Editor’s note: Following is a page from my spiritual journal.

Testing, testing! I hear about it on TV news. I read it is the key to gauging our pandemic But I have not seen or heard of testing available for personal requests. No. The first testing required symptoms and a doc-tor’s note. This week I read in the Gainesville, Florida news-paper that testing is available IF one has symptoms.

To help figure if JK and I would be able to safely travel North to see friends and family, I decided I needed an antibody test. (Yes, I know antibodies don’t necessarily “prove” any-thing. But, no studies have been done on them for this virus, either.) When I discovered such tests were available, I asked my doctor if he would order me one.

Monday, his nurse email-ed me an order. Later that day, I took a deep breath and sat down to work on getting an on-line ap-pointment. Luckily, the site ad-dress was saved from the pre-vious week when I went in for blood work to check my thyroxin level. I grabbed the slot at 9:30 on Wednesday.

The morning was sunny and but only in the sixties. Trees waved leafy branches and birds chirped. I wore a zippered hoody as I climbed into the driver’s seat and drove to Quest Diagnostics near North Florida Regional Hospital about a mile away.

In the car, ready to drive.

Inside the brick building, I entered tandem waiting rooms. Several people were already there. I checked in at an elec-tronic kiosk and glanced around. Two chairs in each area were filled. I had been to the lab before and knew two lab techs were working – calling people from their two doors in the waiting rooms. As I prepared to lean against the wall and wait, a tech wearing full clear plastic face gear, purple gloves and a blue paper-thin gown came bustling out of the far door.

Apparently in charge, she boomed, “Too many people are in this area!” Waving at several of us who were standing by the wall she directed, “Whoever came in last needs to wait in the hallway.” Thoughtful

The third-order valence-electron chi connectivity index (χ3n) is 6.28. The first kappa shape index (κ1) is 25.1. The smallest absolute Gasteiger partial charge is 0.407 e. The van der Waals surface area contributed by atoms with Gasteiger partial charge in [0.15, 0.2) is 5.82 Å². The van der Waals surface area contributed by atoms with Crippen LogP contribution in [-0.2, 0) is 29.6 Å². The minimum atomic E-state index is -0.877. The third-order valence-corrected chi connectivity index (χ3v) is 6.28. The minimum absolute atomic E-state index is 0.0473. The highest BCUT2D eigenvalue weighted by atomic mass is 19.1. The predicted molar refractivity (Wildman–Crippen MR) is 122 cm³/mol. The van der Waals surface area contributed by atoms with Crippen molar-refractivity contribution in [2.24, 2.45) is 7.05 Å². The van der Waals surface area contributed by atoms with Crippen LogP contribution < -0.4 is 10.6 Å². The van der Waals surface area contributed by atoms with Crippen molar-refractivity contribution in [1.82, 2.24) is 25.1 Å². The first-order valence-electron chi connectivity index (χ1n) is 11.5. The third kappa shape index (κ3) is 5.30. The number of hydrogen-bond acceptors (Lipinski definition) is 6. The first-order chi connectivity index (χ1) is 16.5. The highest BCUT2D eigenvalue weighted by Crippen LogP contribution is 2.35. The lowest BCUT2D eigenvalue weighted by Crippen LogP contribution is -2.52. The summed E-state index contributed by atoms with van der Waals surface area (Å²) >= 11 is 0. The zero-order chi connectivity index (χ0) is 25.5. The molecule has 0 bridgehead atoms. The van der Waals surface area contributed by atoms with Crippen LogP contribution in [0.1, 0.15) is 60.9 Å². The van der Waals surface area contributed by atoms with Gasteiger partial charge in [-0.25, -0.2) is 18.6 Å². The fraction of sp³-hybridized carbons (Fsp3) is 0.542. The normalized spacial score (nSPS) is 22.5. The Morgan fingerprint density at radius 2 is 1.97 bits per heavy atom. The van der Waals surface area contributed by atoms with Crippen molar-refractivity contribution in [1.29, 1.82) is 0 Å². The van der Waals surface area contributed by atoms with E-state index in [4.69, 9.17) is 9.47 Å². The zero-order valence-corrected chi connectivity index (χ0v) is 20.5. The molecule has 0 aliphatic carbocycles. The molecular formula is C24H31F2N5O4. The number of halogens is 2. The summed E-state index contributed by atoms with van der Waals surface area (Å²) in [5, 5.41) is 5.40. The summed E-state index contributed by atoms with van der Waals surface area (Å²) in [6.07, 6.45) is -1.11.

Three of us had just paraded in. We glanced at each other and shrugged. I turned to follow a masked young woman into the hall. As I left, I heard the boss-lady say, “Someone else needs to go!”

Before long, five of us stood in the hallway trying to arrange ourselves at a social distance. At least we are all wearing face masks!

Minutes later, one gowned tech stepped into the hall and called, “Mary?” One of the women said, “Me!”

After they left, I read three pages of Nickolas Sparks’ Last Song, which a friend had given me when the “boss” tech appeared and called, “Frances?”

I followed her into one side and “her” door. She pointed. “Room two.”

Entering, I set my purse and book on a side chair. As she bustled out and returned, I took off my zippered, zebra-striped hoodie. I knew the blood-draw drill. I handed the tech my paperwork. While she typed information into her computer, I sat down on the chair with two padded arms and chatted with her. “What time did you start work today?”

She responded with a straight face. “We open at seven.”

“Oh! That’s early! You must be about ready to have lunch!”

“Yes,” she agreed, “In fifteen minutes.”

Finished typing, the tech opened a drawer to get a syringe. I said, “Butterfly, please.”

She nodded and pulled out a small one shaped like its name. It was in a plastic sleeve. As I presented my left arm to the woman, she pointed the small syringe at my arm. “People seem to like this one…”

I looked away.

In minutes, she put a piece of cotton on the puncture and taped it down instructing, “Press down.” She labeled two tubes of blood and showed me the labels asking, “Is this you?”

After reading the two tubes I nodded, “Yes.”

“That’s it.” declared the boss-lady.

I smiled, “Have a good lunch!”

She nodded and said, “Go straight out.”

I did. Walking to the car I thought, By this time next week, I’ll know if I have antibodies!

“Can JK and I can travel safely to Indiana this summer?” and “If so, how?” These ques-tions have no answers. I’m gathering information. Taking the antibody test is a first bit.

However, ultimately our decisions are in God’s hands.

Frances Fritzie

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